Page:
Debates about precision medicine (PM), which uses genetic information to target interventions, commonly focus on whether we can “afford” PM (17), but focusing only on affordability, not also value, risks rejecting technologies that might make health care more efficient. Affordability is a question of whether we can pay for an intervention given its impact on budgets, whereas value can be measured by the health outcomes achieved per dollar spent for an intervention. Ideally, a PM intervention both saves money and improves outcomes; however, most health care interventions produce better outcomes at higher cost, and PM is no exception. By better distinguishing affordability and value, and by considering how we can address both, we can further the agenda of achieving affordable and valuable PM.

The literature has generally not shown that PM is unaffordable or of low value; however, it has also not shown that PM is a panacea for reducing health care expenditures or always results in high-value care (17). Understanding PM affordability and value requires evidence on total costs and outcomes as well as potential cost offsets, but these data are difficult to capture because costs often occur up front while beneficial outcomes accrue over time (18). Also, PM could result in substantial downstream implications because of follow-up interventions, not only for patients but also for family members who may have inherited the same genetic condition. Emerging PM tests could be used for screening large populations and could include genome sequencing of all newborns, liquid biopsy testing to screen for cancers in routine primary care visits, and predictive testing for Alzheimer’s disease in adults. These interventions may provide large benefits, but they are likely to require large up-front expenditures. Another complication is that many PM interventions measure multiple genes relevant to multiple conditions and provide myriad types of value, such as the personal value of this information to patients (19).

Various methods have been developed for integrating affordability and value, but cost-effectiveness analyses often do not examine the budget impact, which can result in incomplete or contradictory conclusions (20). However, assessments that consider affordability and value simultaneously, such as those by the Institute for Clinical and Economic Review, are becoming more accepted by decisionmakers (21). The growing consideration of both affordability and value is less a result of methodological advances than of an increased focus on how to ensure sustainable and efficient health care (and the corresponding political will to do so). A positive consequence of this is an increase in research on how to best define and quantify affordability and value given the available data.

PM is here to stay. However, it can only achieve its potential if it is both affordable and of high value.

End the entanglement of race and genetics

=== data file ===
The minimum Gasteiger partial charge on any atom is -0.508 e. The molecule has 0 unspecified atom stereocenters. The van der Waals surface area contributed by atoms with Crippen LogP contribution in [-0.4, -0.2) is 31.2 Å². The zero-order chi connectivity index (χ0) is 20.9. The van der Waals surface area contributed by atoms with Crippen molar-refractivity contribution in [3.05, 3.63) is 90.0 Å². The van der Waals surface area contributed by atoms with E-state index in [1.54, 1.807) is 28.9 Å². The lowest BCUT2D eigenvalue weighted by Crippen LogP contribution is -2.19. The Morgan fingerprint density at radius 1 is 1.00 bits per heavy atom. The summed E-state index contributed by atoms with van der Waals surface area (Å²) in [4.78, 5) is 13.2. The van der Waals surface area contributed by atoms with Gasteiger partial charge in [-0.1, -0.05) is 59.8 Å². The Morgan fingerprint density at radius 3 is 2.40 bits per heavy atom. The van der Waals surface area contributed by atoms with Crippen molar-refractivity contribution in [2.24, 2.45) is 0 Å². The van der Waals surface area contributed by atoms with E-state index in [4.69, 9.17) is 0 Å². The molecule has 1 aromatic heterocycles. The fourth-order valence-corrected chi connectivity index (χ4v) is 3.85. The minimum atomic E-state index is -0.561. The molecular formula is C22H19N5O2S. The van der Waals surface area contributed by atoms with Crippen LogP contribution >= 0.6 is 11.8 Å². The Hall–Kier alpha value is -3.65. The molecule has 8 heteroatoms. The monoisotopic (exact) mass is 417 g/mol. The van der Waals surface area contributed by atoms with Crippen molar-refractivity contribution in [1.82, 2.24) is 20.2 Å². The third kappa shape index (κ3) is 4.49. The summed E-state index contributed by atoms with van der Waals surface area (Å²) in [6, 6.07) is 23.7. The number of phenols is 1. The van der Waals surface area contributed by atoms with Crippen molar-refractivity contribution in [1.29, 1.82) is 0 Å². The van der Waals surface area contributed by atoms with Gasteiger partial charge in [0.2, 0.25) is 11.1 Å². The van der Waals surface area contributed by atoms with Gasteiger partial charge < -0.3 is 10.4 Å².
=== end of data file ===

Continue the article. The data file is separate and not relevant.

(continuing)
In the aftermath of the first publication of the human genome, researchers confirmed what many scholars had recognized for decades: that race is a social construct, not a natural division of human beings written in our genes (22, 23). Yet rather than hammer the final nail in the coffin, the human genome map sparked renewed interest in race-based genetic difference. The posting of recent genetic studies on white supremacist websites led the American Society of Human Genetics in 2018 to issue yet another statement denouncing genetics-based claims of racial purity as “scientifically meaningless,” while many geneticists failed to see how the biological concept of race was itself invented to support racism. None of this history has restrained the search for genetic differences between races and genetic explanations for various racial disparities (e.g., in COVID-19 outcomes), which in turn generates persistent public confusion about race and genetics.

It is time to end the entanglement of race and genetics and to work toward a radically new understanding of human unity and diversity. There are two general approaches that can help guide innovative research questions and methods that no longer rely on invented racial classifications as if they were biological. First, genetic researchers should stop using race as a biological variable that can explain differences in health, disease, or responses to therapies (24). Treating race as a biological risk factor obscures how structural racism has biological effects and produces health disparities in racialized populations. Epigenetics offers promising models to investigate one pathway through which unequal social conditions get “embodied” or “under the skin” to generate disparate health outcomes. Still, researchers must use caution to avoid making deleterious epigenetic processes seem self-perpetuating and inevitable, taking attention away from structural inequities that caused the problem in the first place (25).